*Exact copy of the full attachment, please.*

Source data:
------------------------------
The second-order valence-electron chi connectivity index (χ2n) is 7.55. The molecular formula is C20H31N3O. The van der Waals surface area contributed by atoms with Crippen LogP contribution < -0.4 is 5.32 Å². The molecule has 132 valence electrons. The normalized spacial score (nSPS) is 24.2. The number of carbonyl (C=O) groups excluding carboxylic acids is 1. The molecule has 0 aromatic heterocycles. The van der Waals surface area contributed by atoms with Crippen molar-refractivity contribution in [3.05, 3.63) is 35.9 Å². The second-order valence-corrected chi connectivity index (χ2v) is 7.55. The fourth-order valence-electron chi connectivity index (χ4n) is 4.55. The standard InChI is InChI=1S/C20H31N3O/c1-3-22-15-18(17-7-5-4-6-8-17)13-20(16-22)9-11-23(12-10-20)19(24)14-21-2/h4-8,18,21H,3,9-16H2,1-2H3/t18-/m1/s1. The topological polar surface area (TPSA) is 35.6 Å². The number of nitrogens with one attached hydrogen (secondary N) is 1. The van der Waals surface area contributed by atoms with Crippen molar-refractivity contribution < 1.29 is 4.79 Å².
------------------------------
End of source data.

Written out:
The second-order valence-electron chi connectivity index (χ2n) is 7.55. The molecular formula is C20H31N3O. The van der Waals surface area contributed by atoms with Crippen LogP contribution < -0.4 is 5.32 Å². The molecule has 132 valence electrons. The normalized spacial score (nSPS) is 24.2. The number of carbonyl (C=O) groups excluding carboxylic acids is 1. The molecule has 0 aromatic heterocycles. The van der Waals surface area contributed by atoms with Crippen molar-refractivity contribution in [3.05, 3.63) is 35.9 Å². The second-order valence-corrected chi connectivity index (χ2v) is 7.55. The fourth-order valence-electron chi connectivity index (χ4n) is 4.55. The standard InChI is InChI=1S/C20H31N3O/c1-3-22-15-18(17-7-5-4-6-8-17)13-20(16-22)9-11-23(12-10-20)19(24)14-21-2/h4-8,18,21H,3,9-16H2,1-2H3/t18-/m1/s1. The topological polar surface area (TPSA) is 35.6 Å². The number of nitrogens with one attached hydrogen (secondary N) is 1. The van der Waals surface area contributed by atoms with Crippen molar-refractivity contribution < 1.29 is 4.79 Å².